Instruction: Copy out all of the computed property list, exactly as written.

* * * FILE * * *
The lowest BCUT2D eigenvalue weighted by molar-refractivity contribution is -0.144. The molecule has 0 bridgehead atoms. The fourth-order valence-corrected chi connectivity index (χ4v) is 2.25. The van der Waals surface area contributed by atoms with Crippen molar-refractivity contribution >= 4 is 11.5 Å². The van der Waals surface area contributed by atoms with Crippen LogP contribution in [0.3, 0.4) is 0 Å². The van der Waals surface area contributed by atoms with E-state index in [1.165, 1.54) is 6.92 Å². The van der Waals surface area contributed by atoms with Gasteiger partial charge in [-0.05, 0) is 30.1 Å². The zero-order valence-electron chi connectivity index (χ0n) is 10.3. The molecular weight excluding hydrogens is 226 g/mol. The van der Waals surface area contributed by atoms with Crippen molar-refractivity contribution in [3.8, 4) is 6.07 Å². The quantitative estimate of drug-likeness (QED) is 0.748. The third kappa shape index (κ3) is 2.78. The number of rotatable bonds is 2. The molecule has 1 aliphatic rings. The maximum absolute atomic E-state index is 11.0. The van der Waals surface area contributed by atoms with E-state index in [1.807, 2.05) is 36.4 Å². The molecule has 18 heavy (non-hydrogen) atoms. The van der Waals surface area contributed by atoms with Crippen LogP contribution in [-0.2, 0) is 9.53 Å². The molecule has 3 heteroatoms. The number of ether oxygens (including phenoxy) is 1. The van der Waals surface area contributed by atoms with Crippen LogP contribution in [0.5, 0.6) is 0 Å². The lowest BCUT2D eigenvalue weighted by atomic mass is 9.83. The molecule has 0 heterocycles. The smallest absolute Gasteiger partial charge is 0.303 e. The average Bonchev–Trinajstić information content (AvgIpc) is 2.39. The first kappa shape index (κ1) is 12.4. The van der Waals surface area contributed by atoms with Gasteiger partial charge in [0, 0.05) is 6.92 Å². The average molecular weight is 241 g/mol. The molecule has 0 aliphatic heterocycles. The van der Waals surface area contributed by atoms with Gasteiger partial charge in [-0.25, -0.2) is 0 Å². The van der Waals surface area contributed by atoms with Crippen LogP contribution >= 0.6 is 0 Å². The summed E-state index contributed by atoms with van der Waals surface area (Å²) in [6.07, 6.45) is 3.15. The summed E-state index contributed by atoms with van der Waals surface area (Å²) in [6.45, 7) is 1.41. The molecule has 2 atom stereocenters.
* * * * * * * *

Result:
The lowest BCUT2D eigenvalue weighted by molar-refractivity contribution is -0.144. The molecule has 0 bridgehead atoms. The fourth-order valence-corrected chi connectivity index (χ4v) is 2.25. The van der Waals surface area contributed by atoms with Crippen molar-refractivity contribution >= 4 is 11.5 Å². The van der Waals surface area contributed by atoms with Crippen LogP contribution in [0.3, 0.4) is 0 Å². The van der Waals surface area contributed by atoms with E-state index in [1.165, 1.54) is 6.92 Å². The van der Waals surface area contributed by atoms with Gasteiger partial charge in [-0.05, 0) is 30.1 Å². The zero-order valence-electron chi connectivity index (χ0n) is 10.3. The molecular weight excluding hydrogens is 226 g/mol. The van der Waals surface area contributed by atoms with Crippen molar-refractivity contribution in [3.8, 4) is 6.07 Å². The quantitative estimate of drug-likeness (QED) is 0.748. The third kappa shape index (κ3) is 2.78. The number of rotatable bonds is 2. The molecule has 1 aliphatic rings. The maximum absolute atomic E-state index is 11.0. The van der Waals surface area contributed by atoms with E-state index in [1.807, 2.05) is 36.4 Å². The molecule has 18 heavy (non-hydrogen) atoms. The van der Waals surface area contributed by atoms with Crippen LogP contribution in [-0.2, 0) is 9.53 Å². The molecule has 3 heteroatoms. The number of ether oxygens (including phenoxy) is 1. The van der Waals surface area contributed by atoms with Crippen LogP contribution in [0.5, 0.6) is 0 Å². The lowest BCUT2D eigenvalue weighted by atomic mass is 9.83. The molecule has 0 heterocycles. The smallest absolute Gasteiger partial charge is 0.303 e. The average Bonchev–Trinajstić information content (AvgIpc) is 2.39. The first kappa shape index (κ1) is 12.4. The van der Waals surface area contributed by atoms with Gasteiger partial charge in [0, 0.05) is 6.92 Å². The average molecular weight is 241 g/mol. The molecule has 0 aliphatic heterocycles. The van der Waals surface area contributed by atoms with Gasteiger partial charge in [-0.25, -0.2) is 0 Å². The van der Waals surface area contributed by atoms with Crippen LogP contribution >= 0.6 is 0 Å². The summed E-state index contributed by atoms with van der Waals surface area (Å²) in [6.07, 6.45) is 3.15. The summed E-state index contributed by atoms with van der Waals surface area (Å²) in [6.45, 7) is 1.41. The molecule has 2 atom stereocenters.